These aren't dumb kids. They aren't bad kids. They're lost kids. Meled is helping them find their way home. Please take a look at their site, and their program, and help out where you can.

Tuesday, January 24, 2006

Parshat ha'Man and Humanity

In the mornings, when I have time, I like to say some of the extra stuff at the end of davening. I try to say the 6 Zichronot, the Ani Ma'amins (more on that another time, I think) and the tefilot for parnasa, including Parshat ha'Man.

Now, for those of you who don't know what this is, it's a prayer for sustenance along with a selected Torah reading about the giving of the Manna - which is sort of the fundamental notion of God's provision of sustenance to His people.

There were a couple of things that struck me this morning... well, one of them struck me quite some time ago, but I've never written about it before.

One of the important things to know about it, if you haven't read it, is that it chronicles the People's failure to comply with God's orders... twice:

  1. They were told to take only a measure for each person in their household, to last the day. They were not to take extra, and they were not to leave any over. The Torah records that they did, in fact, take extra, and that it became wormy and dried out. Moshe gets mad at them and yells at them.

  2. On Friday, they went out and found double the amount they had found on the other days. They went and told Moshe, who told them that this is the way it was going to be. On Fridays they would collect double portions for everyone in the household, and prepare it for Shabbat. They would eat one day's portion on Friday, and the remainder they would hold over until Shabbat morning. They should by no means go out on Shabbat morning to collect Manna, because it wouldn't be there.

    The Torah then records that the Manna they held over until morning did not become wormy and dried out, and that they did go out to collect, but found nothing. This time God Himself gets mad at them, asking Moshe, "Until when will they listen to me?" (or something like that - I don't have Chumash in front of me at the moment.)
Now, sidestepping the question about who got mad when and why, my question is basically, why get mad at them at all?

Now I have an answer to this, which is compelling, but not at all satisfying. Simply, God commanded them not to leave it overnight during the week, and not to collect it on Shabbat. These were, therefore, commandments for them. They don't directly apply to us today, but they were very serious Issurei D'Oreita for them.

There is no problem with this answer, but I guess it doesn't really address the underlying question which is, why get mad at them at all?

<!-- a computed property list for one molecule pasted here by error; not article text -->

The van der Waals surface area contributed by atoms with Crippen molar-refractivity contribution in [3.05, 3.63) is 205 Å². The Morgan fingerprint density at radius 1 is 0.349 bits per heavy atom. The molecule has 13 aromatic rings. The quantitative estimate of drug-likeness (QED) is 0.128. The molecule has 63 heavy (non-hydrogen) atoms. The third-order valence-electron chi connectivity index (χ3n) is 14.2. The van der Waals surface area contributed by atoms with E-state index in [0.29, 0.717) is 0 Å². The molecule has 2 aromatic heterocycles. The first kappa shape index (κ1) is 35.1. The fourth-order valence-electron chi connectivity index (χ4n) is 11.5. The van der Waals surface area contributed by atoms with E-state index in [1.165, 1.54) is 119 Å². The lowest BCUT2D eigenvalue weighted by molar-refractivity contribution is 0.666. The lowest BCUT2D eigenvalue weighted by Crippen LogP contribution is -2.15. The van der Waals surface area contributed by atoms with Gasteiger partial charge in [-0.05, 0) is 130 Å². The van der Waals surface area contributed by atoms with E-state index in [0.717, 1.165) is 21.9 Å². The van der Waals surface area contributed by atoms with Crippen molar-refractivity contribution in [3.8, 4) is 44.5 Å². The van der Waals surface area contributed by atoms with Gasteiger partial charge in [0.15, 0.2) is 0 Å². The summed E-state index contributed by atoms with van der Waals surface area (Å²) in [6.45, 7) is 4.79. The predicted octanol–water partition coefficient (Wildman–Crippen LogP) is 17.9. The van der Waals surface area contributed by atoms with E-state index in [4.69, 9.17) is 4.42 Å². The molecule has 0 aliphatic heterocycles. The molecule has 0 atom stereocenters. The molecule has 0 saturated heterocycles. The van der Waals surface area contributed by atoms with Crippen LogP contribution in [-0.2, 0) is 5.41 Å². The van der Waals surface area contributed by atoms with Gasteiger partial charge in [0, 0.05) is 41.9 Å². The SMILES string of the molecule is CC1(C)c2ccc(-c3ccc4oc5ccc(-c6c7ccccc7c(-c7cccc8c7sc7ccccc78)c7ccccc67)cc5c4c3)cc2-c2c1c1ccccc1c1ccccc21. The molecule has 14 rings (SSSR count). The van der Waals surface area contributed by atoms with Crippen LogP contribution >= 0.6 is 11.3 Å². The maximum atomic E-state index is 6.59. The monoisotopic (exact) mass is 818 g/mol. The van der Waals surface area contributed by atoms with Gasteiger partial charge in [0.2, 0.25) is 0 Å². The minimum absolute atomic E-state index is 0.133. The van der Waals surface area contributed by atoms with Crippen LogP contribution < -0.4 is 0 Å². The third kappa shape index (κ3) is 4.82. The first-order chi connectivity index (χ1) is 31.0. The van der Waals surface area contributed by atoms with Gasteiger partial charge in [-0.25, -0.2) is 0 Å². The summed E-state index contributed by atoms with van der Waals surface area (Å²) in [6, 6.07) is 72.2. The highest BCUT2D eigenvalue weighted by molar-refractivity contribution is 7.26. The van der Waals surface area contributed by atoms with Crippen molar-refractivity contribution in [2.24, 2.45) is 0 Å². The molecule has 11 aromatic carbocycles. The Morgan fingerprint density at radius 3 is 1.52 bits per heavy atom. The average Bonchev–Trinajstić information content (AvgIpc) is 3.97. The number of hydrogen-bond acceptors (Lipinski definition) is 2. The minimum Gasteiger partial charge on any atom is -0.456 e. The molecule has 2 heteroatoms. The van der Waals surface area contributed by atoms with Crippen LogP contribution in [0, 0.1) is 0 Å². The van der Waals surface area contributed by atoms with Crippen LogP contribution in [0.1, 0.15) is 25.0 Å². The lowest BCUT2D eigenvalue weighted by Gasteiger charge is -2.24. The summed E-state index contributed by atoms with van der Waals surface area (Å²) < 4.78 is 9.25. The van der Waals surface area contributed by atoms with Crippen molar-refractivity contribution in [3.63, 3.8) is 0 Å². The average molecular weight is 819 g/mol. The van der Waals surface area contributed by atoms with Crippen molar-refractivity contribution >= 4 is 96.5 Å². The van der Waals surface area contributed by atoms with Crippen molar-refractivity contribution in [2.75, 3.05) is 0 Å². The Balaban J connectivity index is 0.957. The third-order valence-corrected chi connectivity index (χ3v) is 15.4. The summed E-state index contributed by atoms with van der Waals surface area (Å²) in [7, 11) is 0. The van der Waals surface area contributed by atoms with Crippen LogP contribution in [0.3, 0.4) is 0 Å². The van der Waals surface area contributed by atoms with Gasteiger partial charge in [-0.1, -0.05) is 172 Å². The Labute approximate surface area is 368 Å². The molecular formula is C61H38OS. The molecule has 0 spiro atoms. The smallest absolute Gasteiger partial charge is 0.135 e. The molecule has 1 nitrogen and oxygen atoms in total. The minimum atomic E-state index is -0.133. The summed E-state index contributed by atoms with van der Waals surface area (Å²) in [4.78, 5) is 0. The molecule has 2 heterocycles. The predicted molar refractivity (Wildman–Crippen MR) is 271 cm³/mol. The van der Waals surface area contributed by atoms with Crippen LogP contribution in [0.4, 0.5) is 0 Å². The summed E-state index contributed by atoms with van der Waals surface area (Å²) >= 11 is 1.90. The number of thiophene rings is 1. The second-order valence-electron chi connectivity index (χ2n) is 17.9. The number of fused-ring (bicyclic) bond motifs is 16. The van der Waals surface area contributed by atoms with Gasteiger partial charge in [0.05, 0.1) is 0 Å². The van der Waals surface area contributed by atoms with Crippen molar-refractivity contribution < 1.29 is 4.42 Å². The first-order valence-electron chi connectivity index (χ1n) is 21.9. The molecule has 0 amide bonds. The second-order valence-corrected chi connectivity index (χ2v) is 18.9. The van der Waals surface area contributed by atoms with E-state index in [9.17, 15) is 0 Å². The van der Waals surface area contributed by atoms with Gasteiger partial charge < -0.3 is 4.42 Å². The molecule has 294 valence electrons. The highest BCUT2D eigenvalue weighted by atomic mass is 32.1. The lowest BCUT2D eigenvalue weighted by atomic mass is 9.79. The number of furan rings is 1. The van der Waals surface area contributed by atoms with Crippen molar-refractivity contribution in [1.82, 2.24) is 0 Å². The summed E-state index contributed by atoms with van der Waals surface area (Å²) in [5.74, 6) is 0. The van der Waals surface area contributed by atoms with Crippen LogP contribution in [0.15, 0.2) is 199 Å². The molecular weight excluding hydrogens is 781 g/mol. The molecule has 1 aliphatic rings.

Here's how I'm looking at it: God said don't do it. They wanted to see what would happen if they did, so they tried it. It became dried out and wormy. End of discussion. God said don't collect it on Shabbat. They wanted to see what would happen if they did, so they tried it. There was nothing there. End of discussion.

This, to me, sounds like Science. Hypothesis, experiment, conclusion. What's wrong with that?

"But this is God," you'll say to me. "Where was their bitachon?"

Furthermore, I will acknowledge that it's unreasonable to hold that as an appropriate way to regard all mitzvot. In general, we don't believe in immediate, causal consequences. We don't believe, for example, that if you break Shabbat a lightning bolt will come down from the skies and cook you like a turkey, so that sort of experimentation wouldn't work with everything.

But in this case, it did. It was like testing Gravity or Air Pressure. "I wonder what happens if..."

And there's another thing... This is how God created us. He gave us an innate curiousity about the world. He made us want to experiment and to find out how things work. He's why we have Science; why we've developed the methodologies we use to learn about our world.

Not only that, but you can see this in us, His creation, since our beginnings. This is exactly what Chava was doing with the Tree of Knowledge. This is especially true according to the opinions that hold that the whole conversation between Chava and the snake were really taking place in her head. She saw the snake on the tree and wondered why it didn't die - after all, Adam said, "Don't touch the tree, lest you die". But the snake was all over the tree, and fine. So she touched the tree... and didn't die. Hypothesis, experiment, conclusion. Then she hypothesized again... maybe you could actually eat the fruit...

Alright, so we're imperfect beings, but at least we come by it honestly... and God knew that because he created us this way. So why get so mad about the Manna?

I guess that's the personal responsibilty thing. Yes, it's in our nature to be curious, and to want to experiment. But we are expected to overcome our instincts and natural curiousities, if it means transgressing the Torah. The Rambam, for example, makes it very clear that we do not refrain from eating non-kosher food because the food is bad. We do it because God said so, and that's that.